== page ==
Dell To Pay $1.4B for EqualLogic
Personal computer maker Dell said Monday it has agreed to pay $1.4 billion
in cash for EqualLogic Inc., which makes data-storage network systems, in another
move to boost growth by looking outside its traditional PC business.
Data storage accounted for only 4 percent of Dell's revenue last year but is
growing much faster than PC sales.
In the first nine months of this year, EqualLogic had sales of $91 million
and lost $1.9 million, although it turned a profit in the July-September quarter,
according to regulatory filings.
Round Rock-based Dell Inc. said the deal is expected to close early next year
and would reduce earnings by 2 to 5 cents per share for fiscal 2009 and 2010.
The figure excludes the amortization of intangibles.
Chief Executive Michael Dell said acquiring EqualLogic bolstered his company's
lineup in the fastest-growing part of the storage industry. Dell, who returned
in January as CEO, said it was the company's sixth acquisition in two years.
EqualLogic's systems use proprietary software designed to simplify how businesses
store and manage data. The company says its target customers are medium-size
businesses that can't afford costlier storage area network systems.
Research firm IDC estimates spending on virtualization software and services
will exceed $15 billion worldwide by 2011, up from $6.5 billion last year.
Virtualization is intended to let companies manage large amounts of data with
less hardware. Dell acknowledged it could affect demand for his company's hardware.
"While you might find any given particular customer who has more revenue
or less revenue because of virtualization, we know these technologies are available
and so we embrace them," he said in an interview.
EqualLogic CEO Donald Bulens said virtualization would help hardware makers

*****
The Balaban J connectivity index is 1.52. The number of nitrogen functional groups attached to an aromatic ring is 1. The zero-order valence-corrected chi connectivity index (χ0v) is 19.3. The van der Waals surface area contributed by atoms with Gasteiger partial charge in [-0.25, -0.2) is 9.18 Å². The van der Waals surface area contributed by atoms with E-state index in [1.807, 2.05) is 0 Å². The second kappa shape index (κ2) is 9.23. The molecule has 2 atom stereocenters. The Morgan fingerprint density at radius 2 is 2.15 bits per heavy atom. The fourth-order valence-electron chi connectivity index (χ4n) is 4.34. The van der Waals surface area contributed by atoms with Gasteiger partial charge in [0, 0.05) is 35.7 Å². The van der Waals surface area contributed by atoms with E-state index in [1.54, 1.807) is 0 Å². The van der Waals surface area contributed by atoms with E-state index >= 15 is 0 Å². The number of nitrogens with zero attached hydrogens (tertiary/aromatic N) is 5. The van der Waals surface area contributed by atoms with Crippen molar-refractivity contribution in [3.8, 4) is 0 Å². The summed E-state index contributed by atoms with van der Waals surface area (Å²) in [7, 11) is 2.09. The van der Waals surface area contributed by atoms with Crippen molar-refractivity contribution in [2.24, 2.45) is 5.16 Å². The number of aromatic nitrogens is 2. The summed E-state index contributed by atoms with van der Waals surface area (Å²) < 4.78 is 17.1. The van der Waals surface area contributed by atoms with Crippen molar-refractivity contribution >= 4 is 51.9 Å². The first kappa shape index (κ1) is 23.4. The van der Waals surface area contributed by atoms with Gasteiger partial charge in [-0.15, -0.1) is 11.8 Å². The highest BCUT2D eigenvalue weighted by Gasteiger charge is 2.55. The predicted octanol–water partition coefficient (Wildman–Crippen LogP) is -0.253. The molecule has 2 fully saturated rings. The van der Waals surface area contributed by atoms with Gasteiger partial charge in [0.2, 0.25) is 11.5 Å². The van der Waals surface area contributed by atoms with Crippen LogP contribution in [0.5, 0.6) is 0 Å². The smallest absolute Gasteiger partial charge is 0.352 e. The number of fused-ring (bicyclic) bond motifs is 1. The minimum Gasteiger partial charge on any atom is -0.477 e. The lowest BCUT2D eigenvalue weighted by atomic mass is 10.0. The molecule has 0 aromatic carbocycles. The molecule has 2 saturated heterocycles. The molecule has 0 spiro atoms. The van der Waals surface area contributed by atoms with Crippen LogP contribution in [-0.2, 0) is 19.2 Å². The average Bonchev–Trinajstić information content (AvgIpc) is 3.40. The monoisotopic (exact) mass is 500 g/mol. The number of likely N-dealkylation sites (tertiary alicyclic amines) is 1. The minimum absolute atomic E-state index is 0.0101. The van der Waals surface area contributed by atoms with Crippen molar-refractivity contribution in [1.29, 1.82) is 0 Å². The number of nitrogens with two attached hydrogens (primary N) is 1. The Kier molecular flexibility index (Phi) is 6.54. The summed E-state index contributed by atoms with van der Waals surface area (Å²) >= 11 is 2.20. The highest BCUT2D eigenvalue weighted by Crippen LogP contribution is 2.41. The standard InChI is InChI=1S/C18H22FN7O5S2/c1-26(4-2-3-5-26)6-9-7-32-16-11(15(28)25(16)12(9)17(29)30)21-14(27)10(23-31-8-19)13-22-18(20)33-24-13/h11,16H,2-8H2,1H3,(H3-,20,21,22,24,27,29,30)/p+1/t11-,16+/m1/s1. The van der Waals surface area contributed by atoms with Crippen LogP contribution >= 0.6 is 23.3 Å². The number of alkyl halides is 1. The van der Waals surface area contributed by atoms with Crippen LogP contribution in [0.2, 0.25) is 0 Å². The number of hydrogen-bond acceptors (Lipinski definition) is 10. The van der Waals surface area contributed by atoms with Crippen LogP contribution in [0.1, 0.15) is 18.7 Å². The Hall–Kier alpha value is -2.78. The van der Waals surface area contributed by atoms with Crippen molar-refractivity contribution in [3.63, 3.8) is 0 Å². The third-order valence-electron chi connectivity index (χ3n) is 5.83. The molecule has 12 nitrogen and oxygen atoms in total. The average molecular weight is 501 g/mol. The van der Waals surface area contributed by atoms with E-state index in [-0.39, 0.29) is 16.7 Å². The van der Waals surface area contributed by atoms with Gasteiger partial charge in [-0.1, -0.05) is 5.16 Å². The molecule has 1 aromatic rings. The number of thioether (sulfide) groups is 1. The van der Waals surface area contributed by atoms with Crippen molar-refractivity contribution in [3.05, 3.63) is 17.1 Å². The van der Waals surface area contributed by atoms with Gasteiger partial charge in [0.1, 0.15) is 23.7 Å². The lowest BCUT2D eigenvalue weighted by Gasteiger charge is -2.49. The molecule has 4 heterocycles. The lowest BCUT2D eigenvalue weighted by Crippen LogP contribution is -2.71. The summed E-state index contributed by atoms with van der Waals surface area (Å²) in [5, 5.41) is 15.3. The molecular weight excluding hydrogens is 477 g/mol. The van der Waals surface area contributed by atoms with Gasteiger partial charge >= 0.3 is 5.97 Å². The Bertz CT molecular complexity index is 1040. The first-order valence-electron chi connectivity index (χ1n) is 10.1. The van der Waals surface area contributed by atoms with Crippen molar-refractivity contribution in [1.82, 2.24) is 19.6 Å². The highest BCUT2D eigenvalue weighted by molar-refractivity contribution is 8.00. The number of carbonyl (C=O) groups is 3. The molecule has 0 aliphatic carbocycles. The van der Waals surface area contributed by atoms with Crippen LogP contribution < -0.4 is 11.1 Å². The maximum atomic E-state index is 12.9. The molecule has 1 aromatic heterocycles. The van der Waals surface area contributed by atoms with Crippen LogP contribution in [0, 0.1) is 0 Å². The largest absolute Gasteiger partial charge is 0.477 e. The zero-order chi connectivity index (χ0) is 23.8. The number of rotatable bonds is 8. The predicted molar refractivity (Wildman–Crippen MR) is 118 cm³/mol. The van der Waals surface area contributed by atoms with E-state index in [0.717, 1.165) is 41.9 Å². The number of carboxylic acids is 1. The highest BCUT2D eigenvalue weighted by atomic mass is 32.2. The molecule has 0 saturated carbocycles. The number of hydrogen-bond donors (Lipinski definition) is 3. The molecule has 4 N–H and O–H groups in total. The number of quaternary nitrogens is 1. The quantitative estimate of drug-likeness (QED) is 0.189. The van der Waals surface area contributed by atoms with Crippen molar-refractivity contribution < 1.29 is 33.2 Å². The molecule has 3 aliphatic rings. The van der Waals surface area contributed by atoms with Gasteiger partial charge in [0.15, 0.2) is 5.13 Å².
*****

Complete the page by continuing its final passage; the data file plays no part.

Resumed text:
by creating new demand for storage products.
Analysts said the deal means Dell will develop more of its own storage products,
putting it in competition with data-storage gear maker EMC Corp., which counts
Dell among its largest customers.
JP Morgan analyst Bill Shope said Dell would still rely on EMC for traditional
storage customers while using EqualLogic to sell to midsize businesses.
Dell shares fell 8 cents to $29.97 Monday, and EMC shares dropped $1.06, or
4.3 percent, to $23.49.
The deal was announced as EqualLogic prepared for an initial public offering.
EqualLogic filed for an IPO in August, and company executives planned to begin
an investor road show Tuesday. No date had been set for the stock sale.
Software virtualization company VMware Inc. went public in August in the largest
tech IPO since Google's three years earlier.
EqualLogic got seed funding from Charles River Ventures and eventually received
more than $50 million in backing from that and other venture firms.
Christopher Baldwin, a Charles River partner and EqualLogic board member, said
Monday's deal was the largest all-cash acquisition of a venture-backed startup.
Most purchases include at least some stock as currency.
Dell expressed interest on and off for several years before negotiations became
more serious in recent months, Baldwin said.
The starting point on negotiating a sale price was set by the recent IPOs of
two other tech companies with similar growth rates and gross profit margins,
Riverbed Technology and Data Domain, Baldwin said.
EqualLogic, based in Nashua, N.H., has more than 3,200 customers in 30 countries.
Other topics that Michael Dell touched on:
A bigger retail strategy. The company, which long depended on selling
desktop and notebook computers and other items directly to customers, will announce
new retail outlets over the next 18 months. It already sells computers at Wal-Mart
Stores Inc. and has struck deals with Staples Inc. and retailers in Japan, China
"Six months ago, I think we had zero stores where you could buy Dell product,
and now we have about 10,000 stores," he said. "Just stay tuned for
Sticking with XP. Dell was asked how long his company will build PCs
with the XP operating system instead of Microsoft Corp.'s newer Vista system,
which had mixed reviews.
"When customers tell us they don't want [XP] anymore," he answered.
"We can load many different flavors of Windows or other operating systems
for that matter."